The Road Through Navajo Nation


The drive North to Albuquerque seemed to take an eternity. The speed limit off the highway was slow as can be; we were worn out from dune jumping and parading around like children in the bright, exhausting sunshine. We pulled in late, and crashed at our friend’s Dad’s house.  Not much sleep was to be had; people in New Mexico know how to have a good time! The boys were up until the wee hours of the morning playing poker, drinking, telling tales, enjoying the night. It was a struggle to get off the couch that morning but we had to hit the road, Grand Canyon bound. As usual, we were set on remaining off the beaten path even if it meant more driving time. We drove through roads cluttered with tumbleweeds flying in the wind like plastic bags do in the city. We saw many abandoned trailers in the brush, dilapidated houses, and lots of empty open brown landscape. As luck would have it, we cruised by right as a man put up a sandwich board on the side of the highway. It read “exit here for Indian fry bread;” just in time for breakfast! We swerved to catch the exit and ordered one with green chile and one with powdered sugar. Delicious local fare is always a welcomed treat.


We continued on toward this said “Grand”Canyon by way of the Navajo Nation. After studying our route options, this direction seemed to be of utmost intrigue to us both. I caught myself having day dreams of Native Americans in their traditional garb greeting us as we drove by, children playing with feathers, and teepee like structure developments. I knew all too well this was not what we would encounter. My illusions were quickly shattered as we hit sudden bumper to bumper traffic. It appeared to be a checkpoint of some sort, but during the middle of the day? When it was our turn, the sheriff came up to the window and asked if we had any alcoholic beverages in our vehicle. We told him about our beer in the cooler right in the backseat, intentionally neglecting to mention the half full bottle of Tequila. We let him know we were just passing through, destined for the Grand Canyon. “There is no alcohol allowed on the Navajo Nation,” he explained calmly. He continued, ” I am not going to make you guys pull over, its better if no one knows you have it on you. Please don’t drink as you pass though.” We drove off in semi shock contemplating what it all meant. Is there always a checkpoint at the entrance of the Indian reservation? Are they more worried about Natives drinking then people passing through? Do they search the locals cars often? Whatever the usual protocol, it was obvious that alcoholism for these people is sadly, a very serious problem.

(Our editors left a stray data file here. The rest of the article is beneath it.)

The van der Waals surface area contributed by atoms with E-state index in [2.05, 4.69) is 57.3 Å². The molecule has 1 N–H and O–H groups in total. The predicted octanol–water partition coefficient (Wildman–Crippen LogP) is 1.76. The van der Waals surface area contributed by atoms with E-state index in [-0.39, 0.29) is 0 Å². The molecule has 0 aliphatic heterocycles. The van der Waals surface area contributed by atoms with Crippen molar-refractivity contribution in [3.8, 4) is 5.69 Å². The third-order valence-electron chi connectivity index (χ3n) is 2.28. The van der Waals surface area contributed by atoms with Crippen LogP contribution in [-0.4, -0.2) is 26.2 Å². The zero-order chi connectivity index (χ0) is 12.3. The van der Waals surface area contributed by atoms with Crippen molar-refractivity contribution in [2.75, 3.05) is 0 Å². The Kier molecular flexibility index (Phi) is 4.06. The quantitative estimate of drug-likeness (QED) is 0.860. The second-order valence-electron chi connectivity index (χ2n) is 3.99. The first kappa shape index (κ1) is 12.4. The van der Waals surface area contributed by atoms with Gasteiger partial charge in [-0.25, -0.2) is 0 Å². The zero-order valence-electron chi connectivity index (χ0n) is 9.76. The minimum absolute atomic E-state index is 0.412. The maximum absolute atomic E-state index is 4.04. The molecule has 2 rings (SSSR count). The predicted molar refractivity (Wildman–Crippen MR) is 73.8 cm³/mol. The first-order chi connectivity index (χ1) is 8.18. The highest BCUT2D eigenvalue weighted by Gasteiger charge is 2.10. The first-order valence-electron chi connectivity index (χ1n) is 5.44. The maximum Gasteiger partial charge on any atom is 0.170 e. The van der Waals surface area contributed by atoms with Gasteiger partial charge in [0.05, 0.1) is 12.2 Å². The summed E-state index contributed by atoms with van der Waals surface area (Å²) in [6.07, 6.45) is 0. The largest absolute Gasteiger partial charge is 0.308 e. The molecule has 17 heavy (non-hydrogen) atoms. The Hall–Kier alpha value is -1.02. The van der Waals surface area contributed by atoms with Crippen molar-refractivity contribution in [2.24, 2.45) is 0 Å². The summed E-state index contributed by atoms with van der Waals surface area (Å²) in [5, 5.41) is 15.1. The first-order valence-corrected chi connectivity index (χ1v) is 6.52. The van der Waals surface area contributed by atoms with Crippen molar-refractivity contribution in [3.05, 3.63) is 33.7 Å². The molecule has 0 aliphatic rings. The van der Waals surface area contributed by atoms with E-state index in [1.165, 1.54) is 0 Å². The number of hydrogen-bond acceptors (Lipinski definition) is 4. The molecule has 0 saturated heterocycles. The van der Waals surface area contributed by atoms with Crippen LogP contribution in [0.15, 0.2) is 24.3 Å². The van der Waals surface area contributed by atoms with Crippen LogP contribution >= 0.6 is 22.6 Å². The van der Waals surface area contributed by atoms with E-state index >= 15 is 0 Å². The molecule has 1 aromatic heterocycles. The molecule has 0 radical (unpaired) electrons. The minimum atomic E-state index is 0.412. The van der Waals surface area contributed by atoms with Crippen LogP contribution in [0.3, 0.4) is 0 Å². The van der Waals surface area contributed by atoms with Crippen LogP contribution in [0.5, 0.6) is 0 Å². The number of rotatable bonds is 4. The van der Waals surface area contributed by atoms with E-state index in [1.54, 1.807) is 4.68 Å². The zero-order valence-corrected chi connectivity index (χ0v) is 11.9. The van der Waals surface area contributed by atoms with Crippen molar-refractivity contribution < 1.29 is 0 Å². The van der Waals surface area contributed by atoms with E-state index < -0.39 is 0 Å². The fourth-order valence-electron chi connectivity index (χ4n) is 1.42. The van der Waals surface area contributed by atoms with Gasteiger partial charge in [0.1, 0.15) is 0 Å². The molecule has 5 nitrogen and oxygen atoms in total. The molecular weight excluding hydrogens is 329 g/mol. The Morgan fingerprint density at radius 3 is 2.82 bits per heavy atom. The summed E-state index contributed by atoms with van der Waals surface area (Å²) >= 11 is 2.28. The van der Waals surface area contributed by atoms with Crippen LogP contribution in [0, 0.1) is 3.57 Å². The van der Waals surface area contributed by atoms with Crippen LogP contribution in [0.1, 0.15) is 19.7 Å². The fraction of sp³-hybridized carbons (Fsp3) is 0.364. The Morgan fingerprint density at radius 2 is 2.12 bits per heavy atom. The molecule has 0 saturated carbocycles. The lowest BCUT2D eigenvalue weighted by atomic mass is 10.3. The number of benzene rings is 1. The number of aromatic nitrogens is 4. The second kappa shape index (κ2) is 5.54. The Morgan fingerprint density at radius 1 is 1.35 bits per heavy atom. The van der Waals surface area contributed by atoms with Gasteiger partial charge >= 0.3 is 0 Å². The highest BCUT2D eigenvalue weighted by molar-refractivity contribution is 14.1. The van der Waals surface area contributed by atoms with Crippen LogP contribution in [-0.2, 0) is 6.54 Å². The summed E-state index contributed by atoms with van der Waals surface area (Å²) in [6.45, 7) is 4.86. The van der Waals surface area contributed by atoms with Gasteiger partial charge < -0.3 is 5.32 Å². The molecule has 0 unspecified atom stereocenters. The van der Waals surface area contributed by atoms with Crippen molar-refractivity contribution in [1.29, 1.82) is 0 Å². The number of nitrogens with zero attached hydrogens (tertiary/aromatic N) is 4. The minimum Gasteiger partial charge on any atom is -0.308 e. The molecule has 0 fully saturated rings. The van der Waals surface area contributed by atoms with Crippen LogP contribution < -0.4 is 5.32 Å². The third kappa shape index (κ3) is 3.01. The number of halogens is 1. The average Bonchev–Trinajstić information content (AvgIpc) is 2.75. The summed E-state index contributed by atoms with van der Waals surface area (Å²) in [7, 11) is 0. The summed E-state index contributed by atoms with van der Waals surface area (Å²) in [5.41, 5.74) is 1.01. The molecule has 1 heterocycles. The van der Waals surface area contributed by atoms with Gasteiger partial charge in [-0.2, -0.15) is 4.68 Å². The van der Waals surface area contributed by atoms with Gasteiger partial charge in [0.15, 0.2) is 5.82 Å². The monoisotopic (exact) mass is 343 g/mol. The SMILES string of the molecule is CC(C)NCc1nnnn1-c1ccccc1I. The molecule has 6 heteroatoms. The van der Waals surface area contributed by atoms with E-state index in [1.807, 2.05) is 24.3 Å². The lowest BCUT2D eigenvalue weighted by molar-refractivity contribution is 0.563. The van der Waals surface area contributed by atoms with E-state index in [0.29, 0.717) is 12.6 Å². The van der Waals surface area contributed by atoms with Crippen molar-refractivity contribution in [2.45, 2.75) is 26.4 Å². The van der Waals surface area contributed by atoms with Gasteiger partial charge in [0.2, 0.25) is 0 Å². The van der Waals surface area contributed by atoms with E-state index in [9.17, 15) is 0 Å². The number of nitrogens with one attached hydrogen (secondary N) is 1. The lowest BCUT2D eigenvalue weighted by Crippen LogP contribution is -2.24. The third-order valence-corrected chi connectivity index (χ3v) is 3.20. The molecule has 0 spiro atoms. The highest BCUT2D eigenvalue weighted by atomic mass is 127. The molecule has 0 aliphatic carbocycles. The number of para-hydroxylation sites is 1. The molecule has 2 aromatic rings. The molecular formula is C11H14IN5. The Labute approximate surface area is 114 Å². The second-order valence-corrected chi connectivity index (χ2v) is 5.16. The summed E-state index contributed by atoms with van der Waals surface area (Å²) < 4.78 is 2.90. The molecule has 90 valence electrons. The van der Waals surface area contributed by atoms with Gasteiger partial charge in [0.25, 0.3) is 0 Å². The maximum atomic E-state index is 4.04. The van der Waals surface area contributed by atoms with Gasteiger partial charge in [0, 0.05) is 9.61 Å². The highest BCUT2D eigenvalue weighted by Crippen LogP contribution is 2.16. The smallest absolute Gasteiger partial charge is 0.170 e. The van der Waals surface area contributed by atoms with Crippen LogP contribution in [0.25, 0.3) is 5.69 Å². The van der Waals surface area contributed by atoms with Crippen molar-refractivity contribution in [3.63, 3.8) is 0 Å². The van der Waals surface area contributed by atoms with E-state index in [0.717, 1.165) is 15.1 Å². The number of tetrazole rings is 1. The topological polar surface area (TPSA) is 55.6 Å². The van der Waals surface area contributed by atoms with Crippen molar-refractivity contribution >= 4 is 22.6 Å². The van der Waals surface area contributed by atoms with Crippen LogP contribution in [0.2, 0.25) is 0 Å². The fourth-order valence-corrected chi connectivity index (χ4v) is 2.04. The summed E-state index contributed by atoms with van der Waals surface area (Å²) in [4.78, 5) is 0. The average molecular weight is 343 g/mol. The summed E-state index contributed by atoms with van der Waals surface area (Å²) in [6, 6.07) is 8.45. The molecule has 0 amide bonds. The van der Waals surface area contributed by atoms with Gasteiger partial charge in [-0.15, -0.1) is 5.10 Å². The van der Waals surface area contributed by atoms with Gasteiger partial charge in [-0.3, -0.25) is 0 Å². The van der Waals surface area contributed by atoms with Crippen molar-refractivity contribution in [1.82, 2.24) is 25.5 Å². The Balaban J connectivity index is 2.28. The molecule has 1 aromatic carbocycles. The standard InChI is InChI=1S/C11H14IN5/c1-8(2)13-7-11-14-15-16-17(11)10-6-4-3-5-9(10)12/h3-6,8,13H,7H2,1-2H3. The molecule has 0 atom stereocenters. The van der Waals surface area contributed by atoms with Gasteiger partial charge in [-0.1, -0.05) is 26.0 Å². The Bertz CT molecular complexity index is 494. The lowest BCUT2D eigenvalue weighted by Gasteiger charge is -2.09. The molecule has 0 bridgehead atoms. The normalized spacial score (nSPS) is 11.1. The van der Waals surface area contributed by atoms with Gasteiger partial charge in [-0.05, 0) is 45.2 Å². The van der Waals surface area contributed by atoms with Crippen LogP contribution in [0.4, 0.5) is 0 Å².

That set the mood for the drive through the reservation. As I kept having flashbacks of America History classes as far back as high school, menaced by all the terrible offenses caused to this amazing culture that has consequentially nearly  disappeared. Driving through the sparse, dry, brown vista with a pit in my stomach I surely did not see anything to uplift my mood. There were no power lines, not even any towns? Only scattered huts with the occasional church or barn, maybe a cow or a sheep, and definitely no gas stations. We were in need of fuel and a restroom. We passed some sort of community center  on the Second Mesa that looked closed. Out of desperation we turned around to make sure and discovered it was in fact open. We also found some locals selling hand made crafts. One artist in particular caught our eye. He made gorgeous, intricately carved Kachina dolls. He patiently explained all of their symbolism and shared his people’s customs and the Hopi spiritual beliefs with us. His name is Bryson Huma from the Waterfall Clan. We purchased one of his pieces, a red-haired doll named Red Beard who is meant to bring light rains. “Ko-Koi,” Thank You. The exchange uplifted my spirits; it was as if we had found a gem in the vast, desolate reservation. It was so inspiring to see these people preserving their culture though art.
As we neared the border of the Navajo Nation and entered Tuba City, many stray dogs roamed and the deep red earth shimmered with thousands of broken bottle pieces.


“Certain things catch your eye, But pursue only those that capture your heart.”

– old indian saying